Introducing: Plus HR equals E

TV3 has gone for a new brand in a move that seems to be a text book case of how to do everything wrong.   The Civilian, for once, has no need to write satire.

MediaWorks chief content officer Andrew Szusterman says the change is a “positive step forward” to “acceptance” that TV3 is “dead, really.”

“When you look at the TV3 brand as it stands, it’s been around since 2003,” he said. “That’s a long time, and really in that time, we’ve seen a lot of changes. The 2003 brand doesn’t really represent what the channel is in 2017, which isn’t so much TV, as it is just some kind of endless focus group and marketing exercise that never goes anywhere and just hands bigger ratings to our competitors.

“So we thought it made sense to drop the ‘TV’”

Companies that are in trouble and have no idea what to do generally think they need to fix the “culture” and the “public image” instead of just doing their jobs well.  In TV3’s case, they need to provide up to the minute content that their viewers like to watch, make it extremely accessible -on demand if possible- and if they do have to dally with news, it has to be short, sharp and to the point.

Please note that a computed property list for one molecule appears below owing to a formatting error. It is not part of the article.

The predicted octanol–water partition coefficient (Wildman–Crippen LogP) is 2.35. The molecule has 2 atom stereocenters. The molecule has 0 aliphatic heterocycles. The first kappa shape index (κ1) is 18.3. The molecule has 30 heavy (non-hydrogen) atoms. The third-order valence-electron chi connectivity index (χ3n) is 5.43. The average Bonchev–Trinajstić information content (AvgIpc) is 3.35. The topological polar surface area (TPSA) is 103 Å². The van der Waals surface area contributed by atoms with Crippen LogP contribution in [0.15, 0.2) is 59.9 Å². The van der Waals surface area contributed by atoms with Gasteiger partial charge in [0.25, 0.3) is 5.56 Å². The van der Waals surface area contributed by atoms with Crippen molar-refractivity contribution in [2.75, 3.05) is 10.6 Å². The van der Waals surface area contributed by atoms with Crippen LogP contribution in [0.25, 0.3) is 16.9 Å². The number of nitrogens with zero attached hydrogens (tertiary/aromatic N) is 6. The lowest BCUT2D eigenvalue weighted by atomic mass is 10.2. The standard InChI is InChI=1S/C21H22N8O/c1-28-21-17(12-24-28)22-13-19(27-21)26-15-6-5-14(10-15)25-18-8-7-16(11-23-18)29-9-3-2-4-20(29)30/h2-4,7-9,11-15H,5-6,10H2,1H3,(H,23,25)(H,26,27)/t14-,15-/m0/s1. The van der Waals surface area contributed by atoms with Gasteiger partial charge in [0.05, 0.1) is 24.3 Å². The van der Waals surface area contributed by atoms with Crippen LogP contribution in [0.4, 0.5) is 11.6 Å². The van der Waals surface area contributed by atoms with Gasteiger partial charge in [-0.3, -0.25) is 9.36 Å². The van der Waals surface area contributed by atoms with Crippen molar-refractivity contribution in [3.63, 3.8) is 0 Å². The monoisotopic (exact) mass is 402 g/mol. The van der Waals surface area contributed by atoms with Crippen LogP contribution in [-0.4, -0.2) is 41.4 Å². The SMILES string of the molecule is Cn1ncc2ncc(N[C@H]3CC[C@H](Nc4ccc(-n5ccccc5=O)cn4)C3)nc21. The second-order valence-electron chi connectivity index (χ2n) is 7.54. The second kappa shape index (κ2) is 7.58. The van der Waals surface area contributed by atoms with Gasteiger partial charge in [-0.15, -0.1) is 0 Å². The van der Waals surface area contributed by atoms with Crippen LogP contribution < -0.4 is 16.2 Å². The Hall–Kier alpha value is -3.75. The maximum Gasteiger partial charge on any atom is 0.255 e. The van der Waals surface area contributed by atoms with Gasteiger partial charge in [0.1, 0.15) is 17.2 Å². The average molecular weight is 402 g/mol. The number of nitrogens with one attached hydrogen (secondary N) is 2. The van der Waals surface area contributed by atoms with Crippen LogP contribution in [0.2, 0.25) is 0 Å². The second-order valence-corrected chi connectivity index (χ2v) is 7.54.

Yeah.  Right.

“We knew we wanted to get rid of the TV bit,” said Andy Brown, MediaWorks chief marketing and data officer. “That much was obvious. But of course when you get a new name, you have to have a new logo.

“So I took our team of designers, graphics people and all that, and I said to them ‘just f___ it up.’

“And they looked at me and they said ‘What?’

“And I said, ‘Yeah, no, seriously, just f___ it up. Just make a f___ing mess and we’ll call it vibrant.’”

The change has been met by universal derision, which will be a point of pride because “look, everyone is talking about  it”.


The Civilian

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As much at home writing editorials as being the subject of them, Cam has won awards, including the Canon Media Award for his work on the Len Brown/Bevan Chuang story. When he’s not creating the news, he tends to be in it, with protagonists using the courts, media and social media to deliver financial as well as death threats.

They say that news is something that someone, somewhere, wants kept quiet. Cam Slater doesn’t do quiet and, as a result, he is a polarising, controversial but highly effective journalist who takes no prisoners.

He is fearless in his pursuit of a story.

Love him or loathe him, you can’t ignore him.

To read Cam’s previous articles click on his name in blue.